Provides peace of mind
As we’ve said already, a lot of dental disease can occur below the gum line making it difficult to detect until things have gotten serious. On top of being painful, advanced dental disease can mean longer recovery times and a higher chance that teeth will need to be extracted. By scheduling regular pet dental cleanings for dogs and cats, we can address periodontal disease before it becomes painful (and expensive!) to treat.
Annual dental cleanings are an important part of your pet’s wellness plan!
Here at Mountainside Veterinary Hospital, we’re focused on whole-pet wellness. That includes keeping their teeth and gums healthy and pain-free. While periodontal disease is a common occurrence for both cats and dogs, annual dental cleanings can prevent its painful progression. Have questions about what to expect during your pet’s professional dental cleaning? Our team has answers! Give us a call to schedule your pet’s next dental appointment.
Dr. Kristin Beckley traces her passion for animals back to her childhood farm in Scholls, Oregon. From first grade on, she says she was happiest in the barn with the family’s horses, miniature donkeys, llamas, game birds, beef cattle, pigs, sheep, dogs, and cats.
“Owning that many animals is a lot of hard work, but all that hard work is rewarded on a daily basis,” she says. “Farm life was one of the greatest gifts my parents provided me growing up.”
With over 13 years of experience in veterinary medicine, Dr. Beckley is passionate about providing personalized care for pets at every stage in life. This week, we’re learning more about low-stress handling, the future of veterinary medicine, and how Dr. Beckley works with families to support the human-animal bond.
You grew up near here in Scholls, Oregon. What was farm life like? How did it shape your love of animals?
KB: Moving out to the country when I was in first grade was truly life-changing. I still love the sound of horses nickering in the morning when you enter the barn to feed them, seeing the clean stalls and freshly blown aisles, a newly stacked ton of hay, new fencing in the pasture, and more. Watching my parents work (and working alongside them), I learned the value of hard work, realized my passion for animals, and knew my path would be veterinary medicine.
What’s most rewarding about your career in veterinary medicine?
KB: Developing strong relationships with my clients and patients makes my career very rewarding. I am so thankful that pet owners open up to me and include me in their lives! I also love getting to know my patients, doing my best to learn their preferences so each experience at the hospital goes as smoothly as possible. Animals provide so much love and support to their humans. It’s truly an honor to play a role in keeping them healthy, promoting good quality of life and longevity.
Are there any challenges to practicing vet medicine in this day and age?
KB: I think it goes without saying now that veterinary medicine is not a profession for the faint at heart. This career demands so much from you professionally, intellectually, personally, and emotionally. Without a healthy workplace culture, veterinary professionals get burnt out.
Working in the veterinary field is very demanding and we do our absolute best to be there for our patients, whether it’s for a healthy pet visit or to help during times of illness. Our goal is to provide excellent care throughout the life of the pet with focus on good quality of life and longevity.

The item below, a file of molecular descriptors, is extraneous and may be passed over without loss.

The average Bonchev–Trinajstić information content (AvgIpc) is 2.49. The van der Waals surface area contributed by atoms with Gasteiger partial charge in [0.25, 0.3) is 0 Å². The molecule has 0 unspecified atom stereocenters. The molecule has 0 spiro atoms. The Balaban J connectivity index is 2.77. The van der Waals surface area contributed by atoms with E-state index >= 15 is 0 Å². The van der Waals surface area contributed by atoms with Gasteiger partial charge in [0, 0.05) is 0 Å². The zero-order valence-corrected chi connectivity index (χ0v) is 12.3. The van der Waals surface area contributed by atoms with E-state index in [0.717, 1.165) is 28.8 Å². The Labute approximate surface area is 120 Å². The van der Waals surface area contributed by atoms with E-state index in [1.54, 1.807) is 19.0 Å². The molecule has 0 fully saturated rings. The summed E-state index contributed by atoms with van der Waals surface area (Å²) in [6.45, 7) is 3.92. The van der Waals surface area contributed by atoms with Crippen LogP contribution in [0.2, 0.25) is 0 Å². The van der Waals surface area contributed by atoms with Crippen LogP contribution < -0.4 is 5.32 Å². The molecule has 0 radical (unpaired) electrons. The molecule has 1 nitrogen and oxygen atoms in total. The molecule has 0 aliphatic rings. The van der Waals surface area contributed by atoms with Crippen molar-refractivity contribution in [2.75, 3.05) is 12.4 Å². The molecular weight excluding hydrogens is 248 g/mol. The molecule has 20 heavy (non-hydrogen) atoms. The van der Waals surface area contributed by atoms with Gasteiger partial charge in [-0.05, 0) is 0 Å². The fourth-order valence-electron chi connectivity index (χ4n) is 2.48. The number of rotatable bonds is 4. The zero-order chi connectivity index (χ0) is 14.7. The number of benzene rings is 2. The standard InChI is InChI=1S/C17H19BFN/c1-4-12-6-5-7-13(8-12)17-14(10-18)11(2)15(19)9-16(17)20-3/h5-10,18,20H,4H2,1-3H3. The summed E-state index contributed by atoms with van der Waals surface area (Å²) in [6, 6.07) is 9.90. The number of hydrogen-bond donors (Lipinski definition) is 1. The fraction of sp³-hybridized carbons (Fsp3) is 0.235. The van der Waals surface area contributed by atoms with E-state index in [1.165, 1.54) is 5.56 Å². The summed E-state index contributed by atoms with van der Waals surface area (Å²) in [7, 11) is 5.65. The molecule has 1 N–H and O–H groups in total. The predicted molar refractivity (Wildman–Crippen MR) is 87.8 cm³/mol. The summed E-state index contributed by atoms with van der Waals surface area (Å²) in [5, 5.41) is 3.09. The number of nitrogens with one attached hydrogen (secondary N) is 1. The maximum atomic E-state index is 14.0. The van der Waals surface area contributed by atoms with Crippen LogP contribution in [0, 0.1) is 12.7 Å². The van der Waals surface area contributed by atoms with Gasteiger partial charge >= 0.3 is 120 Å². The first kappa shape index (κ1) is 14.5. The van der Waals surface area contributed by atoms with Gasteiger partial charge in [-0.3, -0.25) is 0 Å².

As a veterinarian certified to provide Low-Stress Handling, what are some of the measures you take to eliminate stress, anxiety, and fear for patients during their visits?
KB: My goal with each appointment is to get to know my patients, learn how they prefer to be handled, and develop a bond so they trust me and recognize me for future visits. Animals are great at communicating and it’s important to read their cues so you know how to best work with them. Some patients like to be talked to, others prefer silence. Some like to be petted, others prefer to hide under a towel. Some warm up to me while I chat with their owners, others prefer to approach you and be ignored at first, the list of possibilities goes on.
Once we’ve learned how a patient prefers to be handled, we make notes in their record so the next visit can be even more successful. There are also patients who have had poor past experiences or who are more anxious and benefit from oral medications administered at home prior to their veterinary visits. My goal with each patient is to minimize stress as much as possible, to develop a strong relationship of trust, and provide quality care for that pet’s lifetime.
What’s one thing you want every pet owner to know about their pet’s health or veterinary care?
KB: I want every pet owner to know that we at Mountainside Veterinary Hospital genuinely have your pet’s interest at the forefront. I love working with my team to provide the best possible experience and care for our patients, making sure to treat each animal as if they are our own pets. We all have the desire to not only provide a great experience for our patients, but also to provide the best care possible.
You’ve been with Mountainside Veterinary Hospital (MVH) from the beginning. What do you think makes this clinic and its culture unique? What role does the clinic serve in the community?
KB: I’m so proud to have been with Mountainside since the beginning and love that this company is built on respect—respect for our clients, respect for our patients, and respect for every MVH team member. As the practice owners, Steve and Ronna go above and beyond to promote a healthy workplace culture which trickles down into our ability to give generously to our patients and their families. They have developed a culture of respect, kindness, and harmony .